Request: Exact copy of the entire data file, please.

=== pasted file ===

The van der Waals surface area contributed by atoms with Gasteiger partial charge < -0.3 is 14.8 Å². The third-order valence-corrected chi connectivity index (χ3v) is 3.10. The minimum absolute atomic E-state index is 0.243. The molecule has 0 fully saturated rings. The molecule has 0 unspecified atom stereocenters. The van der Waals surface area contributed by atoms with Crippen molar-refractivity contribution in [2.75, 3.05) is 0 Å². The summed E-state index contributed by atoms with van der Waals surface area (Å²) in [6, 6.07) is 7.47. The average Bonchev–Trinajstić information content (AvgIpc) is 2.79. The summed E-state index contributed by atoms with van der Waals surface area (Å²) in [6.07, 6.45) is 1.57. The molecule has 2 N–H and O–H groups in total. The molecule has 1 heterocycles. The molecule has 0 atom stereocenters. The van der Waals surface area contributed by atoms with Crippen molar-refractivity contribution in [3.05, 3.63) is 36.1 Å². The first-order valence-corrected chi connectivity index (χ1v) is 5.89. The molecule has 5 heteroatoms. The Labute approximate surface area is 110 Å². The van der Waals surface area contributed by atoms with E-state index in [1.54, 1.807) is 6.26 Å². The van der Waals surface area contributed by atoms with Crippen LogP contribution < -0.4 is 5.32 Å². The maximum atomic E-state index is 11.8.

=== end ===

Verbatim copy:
The van der Waals surface area contributed by atoms with Gasteiger partial charge < -0.3 is 14.8 Å². The third-order valence-corrected chi connectivity index (χ3v) is 3.10. The minimum absolute atomic E-state index is 0.243. The molecule has 0 fully saturated rings. The molecule has 0 unspecified atom stereocenters. The van der Waals surface area contributed by atoms with Crippen molar-refractivity contribution in [2.75, 3.05) is 0 Å². The summed E-state index contributed by atoms with van der Waals surface area (Å²) in [6, 6.07) is 7.47. The average Bonchev–Trinajstić information content (AvgIpc) is 2.79. The summed E-state index contributed by atoms with van der Waals surface area (Å²) in [6.07, 6.45) is 1.57. The molecule has 2 N–H and O–H groups in total. The molecule has 1 heterocycles. The molecule has 0 atom stereocenters. The van der Waals surface area contributed by atoms with Crippen molar-refractivity contribution in [3.05, 3.63) is 36.1 Å². The first-order valence-corrected chi connectivity index (χ1v) is 5.89. The molecule has 5 heteroatoms. The Labute approximate surface area is 110 Å². The van der Waals surface area contributed by atoms with E-state index in [1.54, 1.807) is 6.26 Å². The van der Waals surface area contributed by atoms with Crippen LogP contribution < -0.4 is 5.32 Å². The maximum atomic E-state index is 11.8.